Considerations for Distance Visitation More Than 100 Miles

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​In General

  • What is fair and equal for the parents is not necessarily what is best for the child.
  • The aim of these visitation guidelines is to build positive relationships between the parents and the child.
  • Moving too quickly into lengthy visits could have an opposite, potentially disruptive, effect on the relationship-building process.
  • When parents are in conflict, parents need to consider a neutral transition plan so their child is protected from the distress parental conflict can cause.
  • Parents must consider their children's individual needs when they develop shared parenting arrangements. Children differ in how they cope with changed and adjust to their parents' separation.
  • If you have more than one child, you may need a different schedule for each. For example, a schedule that works well for an eight year old, may not work for a teenager. If this is the case, you may want a schedule that allows all of your children to be together at certain times.
  • When a parent has not been and active parent prior to separation, the initial parenting plan should allow that parent enough time to develop a relationship with the child. As the parent-child bond strengthens, changes can be made to the plan.
  • Parents who have been away or absent for a length of time (perhaps in the military or because of job requirements) need to build trust gradually with their children, so their children have an opportunity to get to know them.

Birth to Eighteen Months

  • When a child is in infancy, if conflict is low between parents, it is recommended that one of the parents travel in either direction to enable both parents to spend time with the child. The non-residential parent should go to where the infant resides and/or the residential parent may travel with the infant to the vicinity of the distant parent. Consider contact at least once every two months.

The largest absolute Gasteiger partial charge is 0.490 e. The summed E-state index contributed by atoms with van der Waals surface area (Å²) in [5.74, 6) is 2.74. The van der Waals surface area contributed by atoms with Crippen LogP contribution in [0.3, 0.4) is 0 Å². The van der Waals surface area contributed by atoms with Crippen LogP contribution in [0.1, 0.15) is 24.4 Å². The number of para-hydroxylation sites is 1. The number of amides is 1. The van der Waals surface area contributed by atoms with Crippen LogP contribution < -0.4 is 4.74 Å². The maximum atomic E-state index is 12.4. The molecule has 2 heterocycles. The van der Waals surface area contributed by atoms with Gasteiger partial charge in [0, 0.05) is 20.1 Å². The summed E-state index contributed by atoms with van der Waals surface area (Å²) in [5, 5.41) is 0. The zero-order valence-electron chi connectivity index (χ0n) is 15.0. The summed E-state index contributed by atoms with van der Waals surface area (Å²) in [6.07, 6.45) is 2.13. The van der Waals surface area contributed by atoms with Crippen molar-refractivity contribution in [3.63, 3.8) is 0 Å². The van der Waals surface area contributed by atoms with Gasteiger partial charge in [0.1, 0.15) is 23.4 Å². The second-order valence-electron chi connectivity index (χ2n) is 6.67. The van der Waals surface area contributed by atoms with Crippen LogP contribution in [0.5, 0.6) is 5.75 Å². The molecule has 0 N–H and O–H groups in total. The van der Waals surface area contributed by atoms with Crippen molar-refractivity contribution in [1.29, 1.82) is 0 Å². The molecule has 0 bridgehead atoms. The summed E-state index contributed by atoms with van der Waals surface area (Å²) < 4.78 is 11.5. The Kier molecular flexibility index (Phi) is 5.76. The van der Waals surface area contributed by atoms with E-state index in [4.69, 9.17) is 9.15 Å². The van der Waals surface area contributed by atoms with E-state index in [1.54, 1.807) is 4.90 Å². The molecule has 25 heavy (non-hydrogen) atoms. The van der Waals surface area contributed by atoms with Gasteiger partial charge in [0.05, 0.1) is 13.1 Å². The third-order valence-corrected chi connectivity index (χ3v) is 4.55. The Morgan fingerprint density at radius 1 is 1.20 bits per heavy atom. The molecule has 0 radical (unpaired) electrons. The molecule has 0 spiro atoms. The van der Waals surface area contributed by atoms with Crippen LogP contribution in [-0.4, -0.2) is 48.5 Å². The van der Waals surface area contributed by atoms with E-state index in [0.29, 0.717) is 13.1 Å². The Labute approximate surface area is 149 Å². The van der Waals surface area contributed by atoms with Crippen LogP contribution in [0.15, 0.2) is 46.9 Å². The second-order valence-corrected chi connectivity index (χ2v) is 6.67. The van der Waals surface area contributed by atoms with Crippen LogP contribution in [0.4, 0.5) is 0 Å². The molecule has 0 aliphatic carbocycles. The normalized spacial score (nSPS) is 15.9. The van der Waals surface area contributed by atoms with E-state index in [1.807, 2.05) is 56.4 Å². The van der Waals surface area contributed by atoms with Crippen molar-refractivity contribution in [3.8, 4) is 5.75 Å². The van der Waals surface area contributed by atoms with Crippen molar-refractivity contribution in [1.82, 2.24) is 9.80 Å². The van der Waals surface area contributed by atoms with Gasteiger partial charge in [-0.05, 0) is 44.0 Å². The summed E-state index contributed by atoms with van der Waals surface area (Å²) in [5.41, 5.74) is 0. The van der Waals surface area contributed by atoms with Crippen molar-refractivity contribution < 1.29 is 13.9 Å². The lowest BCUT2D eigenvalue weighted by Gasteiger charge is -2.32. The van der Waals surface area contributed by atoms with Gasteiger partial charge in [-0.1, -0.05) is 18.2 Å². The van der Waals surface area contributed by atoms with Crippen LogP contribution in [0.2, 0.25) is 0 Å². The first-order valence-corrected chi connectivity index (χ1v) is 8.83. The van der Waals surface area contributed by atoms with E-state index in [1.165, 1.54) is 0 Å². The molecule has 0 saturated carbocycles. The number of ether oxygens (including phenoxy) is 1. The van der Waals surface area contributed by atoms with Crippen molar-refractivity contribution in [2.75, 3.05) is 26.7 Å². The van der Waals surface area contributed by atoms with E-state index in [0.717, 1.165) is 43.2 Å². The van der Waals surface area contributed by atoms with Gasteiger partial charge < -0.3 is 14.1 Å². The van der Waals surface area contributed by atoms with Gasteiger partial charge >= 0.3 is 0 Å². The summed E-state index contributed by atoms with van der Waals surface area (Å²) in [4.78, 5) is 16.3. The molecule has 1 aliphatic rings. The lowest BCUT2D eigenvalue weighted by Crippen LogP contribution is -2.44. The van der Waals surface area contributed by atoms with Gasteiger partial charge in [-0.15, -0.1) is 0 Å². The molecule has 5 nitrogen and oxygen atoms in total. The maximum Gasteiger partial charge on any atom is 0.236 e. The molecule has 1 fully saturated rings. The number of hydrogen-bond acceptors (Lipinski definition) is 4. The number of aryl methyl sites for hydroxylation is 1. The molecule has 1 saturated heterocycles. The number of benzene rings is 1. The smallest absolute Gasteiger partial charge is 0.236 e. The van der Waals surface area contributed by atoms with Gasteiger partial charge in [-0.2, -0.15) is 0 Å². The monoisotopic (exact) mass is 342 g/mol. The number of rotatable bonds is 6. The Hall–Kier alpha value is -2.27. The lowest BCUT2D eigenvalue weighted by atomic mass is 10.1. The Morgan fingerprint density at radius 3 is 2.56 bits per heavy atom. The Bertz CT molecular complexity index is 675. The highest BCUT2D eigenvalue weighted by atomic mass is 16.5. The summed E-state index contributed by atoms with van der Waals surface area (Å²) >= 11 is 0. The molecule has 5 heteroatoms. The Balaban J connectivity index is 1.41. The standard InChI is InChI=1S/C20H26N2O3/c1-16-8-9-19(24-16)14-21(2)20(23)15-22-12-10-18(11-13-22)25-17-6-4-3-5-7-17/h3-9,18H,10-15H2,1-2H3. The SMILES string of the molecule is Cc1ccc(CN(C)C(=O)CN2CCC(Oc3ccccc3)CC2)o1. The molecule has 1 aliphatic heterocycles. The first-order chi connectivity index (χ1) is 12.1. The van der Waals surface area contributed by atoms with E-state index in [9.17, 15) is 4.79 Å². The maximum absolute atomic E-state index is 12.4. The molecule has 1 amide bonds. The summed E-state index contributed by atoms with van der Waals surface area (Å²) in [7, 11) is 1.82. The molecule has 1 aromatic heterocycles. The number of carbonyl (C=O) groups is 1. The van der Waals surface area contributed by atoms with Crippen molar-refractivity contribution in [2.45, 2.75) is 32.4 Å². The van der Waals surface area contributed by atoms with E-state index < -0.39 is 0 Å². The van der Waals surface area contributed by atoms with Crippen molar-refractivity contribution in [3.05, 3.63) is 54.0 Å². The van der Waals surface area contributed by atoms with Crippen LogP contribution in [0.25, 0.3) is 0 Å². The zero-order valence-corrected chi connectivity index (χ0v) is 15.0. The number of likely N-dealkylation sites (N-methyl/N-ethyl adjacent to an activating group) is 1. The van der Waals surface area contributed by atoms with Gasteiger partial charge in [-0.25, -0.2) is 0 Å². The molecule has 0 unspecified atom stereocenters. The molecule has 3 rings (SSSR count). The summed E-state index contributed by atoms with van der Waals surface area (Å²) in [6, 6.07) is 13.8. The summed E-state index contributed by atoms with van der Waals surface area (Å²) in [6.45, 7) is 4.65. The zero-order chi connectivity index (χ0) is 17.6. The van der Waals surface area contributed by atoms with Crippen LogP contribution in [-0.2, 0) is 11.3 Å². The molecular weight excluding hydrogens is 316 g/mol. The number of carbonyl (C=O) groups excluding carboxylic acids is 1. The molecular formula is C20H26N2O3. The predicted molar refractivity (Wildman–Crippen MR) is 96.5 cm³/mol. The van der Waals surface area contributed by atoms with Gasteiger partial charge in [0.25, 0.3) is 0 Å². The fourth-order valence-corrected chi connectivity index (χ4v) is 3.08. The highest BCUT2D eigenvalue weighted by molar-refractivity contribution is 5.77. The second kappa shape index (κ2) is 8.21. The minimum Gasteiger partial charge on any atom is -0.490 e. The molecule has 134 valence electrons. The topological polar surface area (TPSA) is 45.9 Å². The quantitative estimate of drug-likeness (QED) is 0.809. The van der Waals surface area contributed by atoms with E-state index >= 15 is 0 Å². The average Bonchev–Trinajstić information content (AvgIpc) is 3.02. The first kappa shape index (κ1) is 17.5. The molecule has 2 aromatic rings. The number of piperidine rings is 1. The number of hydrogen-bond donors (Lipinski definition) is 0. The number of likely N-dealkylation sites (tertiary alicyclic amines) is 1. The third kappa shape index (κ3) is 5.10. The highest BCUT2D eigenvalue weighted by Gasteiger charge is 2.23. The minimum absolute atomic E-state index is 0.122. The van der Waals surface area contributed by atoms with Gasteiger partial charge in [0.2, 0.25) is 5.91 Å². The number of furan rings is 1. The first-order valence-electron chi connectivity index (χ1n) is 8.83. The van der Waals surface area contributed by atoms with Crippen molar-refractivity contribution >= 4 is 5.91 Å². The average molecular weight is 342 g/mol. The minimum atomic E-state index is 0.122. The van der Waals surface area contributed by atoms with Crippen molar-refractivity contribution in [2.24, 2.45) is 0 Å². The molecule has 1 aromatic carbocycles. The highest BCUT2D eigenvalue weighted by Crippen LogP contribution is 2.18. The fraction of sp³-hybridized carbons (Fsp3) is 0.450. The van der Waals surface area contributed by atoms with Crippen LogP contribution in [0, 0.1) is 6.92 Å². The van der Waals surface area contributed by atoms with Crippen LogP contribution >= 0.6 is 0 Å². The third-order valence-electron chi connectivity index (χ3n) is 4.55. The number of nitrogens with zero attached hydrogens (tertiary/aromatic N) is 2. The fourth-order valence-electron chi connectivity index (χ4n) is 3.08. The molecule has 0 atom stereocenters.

• During the visit, establish a schedule that allows short, but frequent contact with the infant. Perhaps two visits a day, one to two hours each, gradually increasing to two, four hour blocks each day. Visitation could continue for several days in a row.
  • Out-of-state visits, lengthily overnights, and vacations with the non-residential parent are strongly urged against during this early process.

Eighteen Months to Three Years

  • When a child is in the toddler stage, it is recommended that one of the parents travel in either direction to enable both parents to spend time with the child. Either the non-residential parent should go to where the toddler resides and/or the residential parent may travel with the toddler to the vicinity of the distant parent. Consider contact at least once every two months.
  • If the visiting parent has not had significant contact with the child, consider starting with two visits a day, three to four hours each. Gradually increase contact to one visit a day, up to eight hours. After three days of consecutive visits of eight hours, one overnight can be added. Visitation could be several days in a row.